Failed Spine Surgery Correction Overview

The subject regarding failed spine surgery correction is a very broad topic. The reasons for failed spinal surgery are varied. The three possible conditions that are correctable are surgery that was done for the wrong diagnosis, a failed surgery that can be still be corrected such as a fusion that did not “take” (pseudoarthrosis) and a nerve that was not decompressed.

Wrong diagnosis is not as uncommon as would be expected. Finding the correct pain generator can be very difficult. Diagnostic imaging, diagnostic injections and a complete history and physical examination can reveal the source of complaints.

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If a meticulous search for this generator was not completed prior to the first surgery, it can still be completed if the original surgery did not yield the anticipated relief.

If the surgery was not successful and the appropriate diagnosis was surgically corrected, the fault may be in the fusion or the placement of the artificial disc. A CT scan, bone scan or a new MRI on a better machine may give clues as to the reason the correct surgery did not work.

There are times that the correct diagnosis and the correct well done surgery without remaining nerve compression was performed. On those occasions, there may be no further surgery that can be helpful.

Chronic pain management may be in order. This end point can only be found by a significant work-up.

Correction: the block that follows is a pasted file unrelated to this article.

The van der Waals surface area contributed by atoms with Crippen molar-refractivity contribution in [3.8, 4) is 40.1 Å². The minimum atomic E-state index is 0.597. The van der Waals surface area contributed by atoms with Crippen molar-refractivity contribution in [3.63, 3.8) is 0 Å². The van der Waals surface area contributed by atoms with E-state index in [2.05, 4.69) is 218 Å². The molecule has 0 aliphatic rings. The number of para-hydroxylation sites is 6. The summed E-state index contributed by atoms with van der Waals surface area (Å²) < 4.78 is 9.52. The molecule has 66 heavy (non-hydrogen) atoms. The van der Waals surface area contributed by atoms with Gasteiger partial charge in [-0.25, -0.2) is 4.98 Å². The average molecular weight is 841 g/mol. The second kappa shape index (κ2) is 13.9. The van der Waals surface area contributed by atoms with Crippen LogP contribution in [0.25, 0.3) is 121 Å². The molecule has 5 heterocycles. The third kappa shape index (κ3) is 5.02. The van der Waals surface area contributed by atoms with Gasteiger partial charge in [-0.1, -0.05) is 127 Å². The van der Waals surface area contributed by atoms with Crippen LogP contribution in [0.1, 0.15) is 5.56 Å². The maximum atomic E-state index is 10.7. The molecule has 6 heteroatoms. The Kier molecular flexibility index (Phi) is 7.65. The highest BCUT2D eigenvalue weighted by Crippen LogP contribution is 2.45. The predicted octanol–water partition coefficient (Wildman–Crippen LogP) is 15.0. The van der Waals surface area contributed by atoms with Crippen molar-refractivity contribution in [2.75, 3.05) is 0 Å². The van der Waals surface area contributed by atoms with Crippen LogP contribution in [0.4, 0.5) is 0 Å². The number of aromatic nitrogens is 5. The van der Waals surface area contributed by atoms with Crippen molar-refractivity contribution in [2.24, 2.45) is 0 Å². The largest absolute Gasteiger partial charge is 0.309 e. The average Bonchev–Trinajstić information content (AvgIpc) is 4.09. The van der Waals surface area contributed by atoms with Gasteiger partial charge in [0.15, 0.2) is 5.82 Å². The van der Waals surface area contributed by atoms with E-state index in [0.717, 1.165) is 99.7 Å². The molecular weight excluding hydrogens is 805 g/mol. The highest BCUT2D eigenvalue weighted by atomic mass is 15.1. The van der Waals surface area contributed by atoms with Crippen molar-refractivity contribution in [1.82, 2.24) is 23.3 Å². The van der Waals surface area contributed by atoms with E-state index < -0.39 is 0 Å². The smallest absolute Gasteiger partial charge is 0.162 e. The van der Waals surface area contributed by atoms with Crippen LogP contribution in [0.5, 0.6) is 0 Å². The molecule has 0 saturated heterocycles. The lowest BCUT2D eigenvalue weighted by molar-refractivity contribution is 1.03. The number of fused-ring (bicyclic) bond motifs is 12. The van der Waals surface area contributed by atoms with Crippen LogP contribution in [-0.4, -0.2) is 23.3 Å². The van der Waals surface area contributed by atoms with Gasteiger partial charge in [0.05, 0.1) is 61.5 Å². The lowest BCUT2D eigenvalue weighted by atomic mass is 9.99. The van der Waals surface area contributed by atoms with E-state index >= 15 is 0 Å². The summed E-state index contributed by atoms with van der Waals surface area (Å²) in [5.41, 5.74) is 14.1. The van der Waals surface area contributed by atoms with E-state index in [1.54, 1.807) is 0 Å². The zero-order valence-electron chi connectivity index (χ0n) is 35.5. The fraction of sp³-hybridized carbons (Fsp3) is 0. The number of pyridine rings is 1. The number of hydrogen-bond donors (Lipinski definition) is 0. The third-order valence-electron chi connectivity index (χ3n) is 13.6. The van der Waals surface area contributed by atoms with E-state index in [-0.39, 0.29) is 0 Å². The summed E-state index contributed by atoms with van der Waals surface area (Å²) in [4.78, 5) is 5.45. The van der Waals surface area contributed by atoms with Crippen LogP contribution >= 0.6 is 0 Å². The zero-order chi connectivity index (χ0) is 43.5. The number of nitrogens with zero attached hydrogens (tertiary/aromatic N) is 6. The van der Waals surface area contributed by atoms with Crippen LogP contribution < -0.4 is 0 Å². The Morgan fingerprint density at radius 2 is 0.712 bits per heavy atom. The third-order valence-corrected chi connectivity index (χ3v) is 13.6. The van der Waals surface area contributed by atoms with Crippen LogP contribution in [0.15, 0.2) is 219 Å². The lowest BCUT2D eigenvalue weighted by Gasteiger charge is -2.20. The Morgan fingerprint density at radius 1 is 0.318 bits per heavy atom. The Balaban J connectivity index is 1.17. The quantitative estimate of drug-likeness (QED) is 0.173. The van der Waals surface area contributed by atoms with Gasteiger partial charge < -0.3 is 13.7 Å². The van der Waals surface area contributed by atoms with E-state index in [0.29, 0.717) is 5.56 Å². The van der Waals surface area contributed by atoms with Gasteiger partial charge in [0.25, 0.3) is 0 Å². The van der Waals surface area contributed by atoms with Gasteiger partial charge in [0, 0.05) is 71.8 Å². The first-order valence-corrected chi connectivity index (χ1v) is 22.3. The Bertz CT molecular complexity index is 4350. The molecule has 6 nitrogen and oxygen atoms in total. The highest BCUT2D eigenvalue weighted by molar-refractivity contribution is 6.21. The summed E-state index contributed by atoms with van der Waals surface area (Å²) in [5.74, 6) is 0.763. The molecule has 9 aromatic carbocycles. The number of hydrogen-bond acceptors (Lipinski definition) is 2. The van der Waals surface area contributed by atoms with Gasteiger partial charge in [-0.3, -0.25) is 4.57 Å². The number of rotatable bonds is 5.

If you are seeking a second opinion for a failed spine surgery, please contact the office of Dr. Donald Corenman, spine surgeon and back pain specialist in the Vail, Aspen, Denver and Grand Junction, Colorado area.

Related Content

(Click to Enlarge Image) This is an AP CT scan of a patient who had continued pain in his neck and arm after a cervical fusion. He was told the fusion was solid. Here, the upper black arrow points to a solid fusion of this level and the lower black arrow points to the level that did not fuse. The white arrow points to an uncovertebral joint spur that was compressing the nerve root at the level below that was not operated upon explaining his continued arm pain.

(Click to Enlarge Image) This is a revision surgery lateral X-ray of the same patient. The pseudoarthrosis (un-fused) level is now repaired and the level below where he had nerve root compression is now opened and the compression relieved. He had elimination of both neck and arm pain.

(Click to Enlarge Image) This is a CT scan of a patient who underwent a 3 level fusion of the lumbar spine. He had continued pain after surgery that increased in intensity. He was told that he had a solid fusion. The CT scan demonstrates that every level that had an attempted fusion did not go on to fuse (black arrows).

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